I remember Sundays when I was growing up as being rather groggy and lethargic days. Finally the adrenaline of the week had run out, and the sharpness of mind rendered from low sleep and cramming for tests between field hockey practice had faded. After a week of churning out delicious dinners with the required starch-vegetable-protein ratio, my dad would either decide that we went out for lunch or raid the pantry. Sometimes he’d crack open a can of Campbell’s Cream of Mushroom and throw in some cooked macaroni, and we’d slurp it up with Chinese soup spoons out of a bowl whose bottom was lined with cubes of Spam.
Of course, these days my sophisticated sensitivities baulk at this sort of philistine slop…
Ha. I kid no one. The apple does not fall far from the tree.
I don’t think I could bring myself to actually buy a can of Spam (the shame! the fierce judgement!) but if it was served to me I’d relish each fatty, salty bite that would melt on my tongue.
As for the Cream of Mushroom, I heated some up for myself about a year ago and was sorely disappointed. It was tasteless and grey. The bits of mushroom resembled clots of snot. Perhaps it was my father’s loving touch (and the Spam? no the love) that made those Sunday slurp sessions so comforting.
As I get older and start to see my parents as people and not as Mommy and Daddy, I miss them more, and so I try to conjure them up in ways that make sense, that is, through food. The other week I roasted a beautiful birdy (free range and antibiotic-free of course, to balance out my Spam guilt) and made broth with the carcass. I threw in some whole cardamom pods and slices of ginger, along with the requisite celery, carrots and onions. After straining the broth and letting it sit overnight in the fridge so I could scoop the solidified crust of fat off the top, I made soup: peas, carrots, celery, bits of chicken, a light hit of turmeric as an ode to Campbell’s neon yellow Chicken Noodle soup, and of course macaroni. I love the shape of macaroni: if you turn it one way it looks like a smile, and if you turn it another it resembles the shape of a rainbow – both cheerful things, which is what my father is.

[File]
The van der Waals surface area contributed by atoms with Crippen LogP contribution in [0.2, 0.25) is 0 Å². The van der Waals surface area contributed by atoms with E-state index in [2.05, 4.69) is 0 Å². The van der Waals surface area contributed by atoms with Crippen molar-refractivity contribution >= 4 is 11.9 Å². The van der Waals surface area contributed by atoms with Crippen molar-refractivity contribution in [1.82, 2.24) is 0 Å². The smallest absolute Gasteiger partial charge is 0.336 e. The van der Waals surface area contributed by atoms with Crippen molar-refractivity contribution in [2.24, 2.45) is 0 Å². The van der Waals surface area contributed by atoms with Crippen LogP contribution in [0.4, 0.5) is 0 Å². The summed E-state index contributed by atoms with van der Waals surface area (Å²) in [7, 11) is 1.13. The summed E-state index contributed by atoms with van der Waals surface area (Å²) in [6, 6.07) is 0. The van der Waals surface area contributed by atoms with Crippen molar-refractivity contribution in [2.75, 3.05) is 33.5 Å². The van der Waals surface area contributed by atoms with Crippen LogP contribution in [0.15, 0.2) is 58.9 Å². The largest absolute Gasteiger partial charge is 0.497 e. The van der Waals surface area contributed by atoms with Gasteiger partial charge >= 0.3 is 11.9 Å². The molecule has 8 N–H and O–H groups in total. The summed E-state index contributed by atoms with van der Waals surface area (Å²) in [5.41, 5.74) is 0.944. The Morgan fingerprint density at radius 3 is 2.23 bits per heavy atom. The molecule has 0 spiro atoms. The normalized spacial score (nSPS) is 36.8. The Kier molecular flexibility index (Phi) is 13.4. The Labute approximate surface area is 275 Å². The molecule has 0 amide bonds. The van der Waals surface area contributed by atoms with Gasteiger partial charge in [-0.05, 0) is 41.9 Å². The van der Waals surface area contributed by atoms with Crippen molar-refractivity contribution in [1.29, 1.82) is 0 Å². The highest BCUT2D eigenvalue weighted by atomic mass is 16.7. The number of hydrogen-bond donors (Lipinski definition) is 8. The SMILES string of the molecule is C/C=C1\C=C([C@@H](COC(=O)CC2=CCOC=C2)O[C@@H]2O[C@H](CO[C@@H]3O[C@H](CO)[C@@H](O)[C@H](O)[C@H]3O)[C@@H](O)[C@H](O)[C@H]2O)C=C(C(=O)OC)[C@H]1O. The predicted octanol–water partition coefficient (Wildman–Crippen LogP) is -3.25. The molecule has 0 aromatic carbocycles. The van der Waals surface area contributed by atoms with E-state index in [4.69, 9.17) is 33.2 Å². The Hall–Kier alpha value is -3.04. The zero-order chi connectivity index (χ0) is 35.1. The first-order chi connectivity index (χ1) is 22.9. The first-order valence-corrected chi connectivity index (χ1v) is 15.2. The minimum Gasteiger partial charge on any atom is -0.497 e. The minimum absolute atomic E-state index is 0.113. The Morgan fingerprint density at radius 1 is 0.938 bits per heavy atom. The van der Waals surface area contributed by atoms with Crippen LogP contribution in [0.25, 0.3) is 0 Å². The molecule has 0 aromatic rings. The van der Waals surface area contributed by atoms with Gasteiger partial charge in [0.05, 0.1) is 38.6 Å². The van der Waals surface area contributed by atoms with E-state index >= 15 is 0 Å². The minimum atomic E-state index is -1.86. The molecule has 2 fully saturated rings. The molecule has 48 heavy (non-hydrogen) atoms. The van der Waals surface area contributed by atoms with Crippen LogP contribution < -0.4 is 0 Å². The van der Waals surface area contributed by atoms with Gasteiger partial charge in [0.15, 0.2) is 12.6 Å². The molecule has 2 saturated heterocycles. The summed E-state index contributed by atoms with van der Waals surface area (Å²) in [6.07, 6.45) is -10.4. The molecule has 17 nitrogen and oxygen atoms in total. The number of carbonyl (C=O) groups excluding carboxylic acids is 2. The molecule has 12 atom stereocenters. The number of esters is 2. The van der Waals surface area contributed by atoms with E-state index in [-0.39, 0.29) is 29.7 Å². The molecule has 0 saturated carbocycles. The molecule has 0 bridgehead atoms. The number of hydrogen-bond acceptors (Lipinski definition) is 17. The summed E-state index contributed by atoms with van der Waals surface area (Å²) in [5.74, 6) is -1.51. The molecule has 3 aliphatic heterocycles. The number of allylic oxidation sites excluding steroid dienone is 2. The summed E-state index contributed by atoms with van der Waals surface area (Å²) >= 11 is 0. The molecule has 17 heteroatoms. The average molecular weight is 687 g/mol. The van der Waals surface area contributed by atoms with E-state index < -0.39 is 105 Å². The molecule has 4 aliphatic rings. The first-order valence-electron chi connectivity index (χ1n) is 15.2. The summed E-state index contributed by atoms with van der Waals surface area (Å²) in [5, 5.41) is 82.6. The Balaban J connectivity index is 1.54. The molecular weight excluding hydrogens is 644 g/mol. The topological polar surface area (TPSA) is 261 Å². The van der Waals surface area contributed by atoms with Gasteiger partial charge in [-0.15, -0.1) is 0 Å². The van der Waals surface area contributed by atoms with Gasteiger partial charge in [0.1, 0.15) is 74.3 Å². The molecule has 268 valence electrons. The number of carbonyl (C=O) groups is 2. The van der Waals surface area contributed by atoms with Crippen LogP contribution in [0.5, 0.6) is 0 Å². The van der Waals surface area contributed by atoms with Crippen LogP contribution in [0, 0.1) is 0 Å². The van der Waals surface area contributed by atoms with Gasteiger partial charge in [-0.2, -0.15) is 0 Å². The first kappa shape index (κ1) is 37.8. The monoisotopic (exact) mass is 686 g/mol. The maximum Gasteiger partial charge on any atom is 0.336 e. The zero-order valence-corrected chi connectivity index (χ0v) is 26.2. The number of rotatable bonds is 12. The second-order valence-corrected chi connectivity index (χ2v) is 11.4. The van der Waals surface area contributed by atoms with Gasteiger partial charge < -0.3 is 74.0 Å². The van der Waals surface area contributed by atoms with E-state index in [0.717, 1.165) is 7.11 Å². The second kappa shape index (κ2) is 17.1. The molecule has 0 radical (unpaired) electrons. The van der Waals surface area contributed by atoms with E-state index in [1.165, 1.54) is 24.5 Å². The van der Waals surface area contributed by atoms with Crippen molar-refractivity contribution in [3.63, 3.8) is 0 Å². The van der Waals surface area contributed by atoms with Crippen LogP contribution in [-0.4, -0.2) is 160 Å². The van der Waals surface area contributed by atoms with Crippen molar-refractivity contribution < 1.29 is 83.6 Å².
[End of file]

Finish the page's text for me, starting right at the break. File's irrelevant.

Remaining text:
I ate it steaming hot, with a Chinese soup spoon.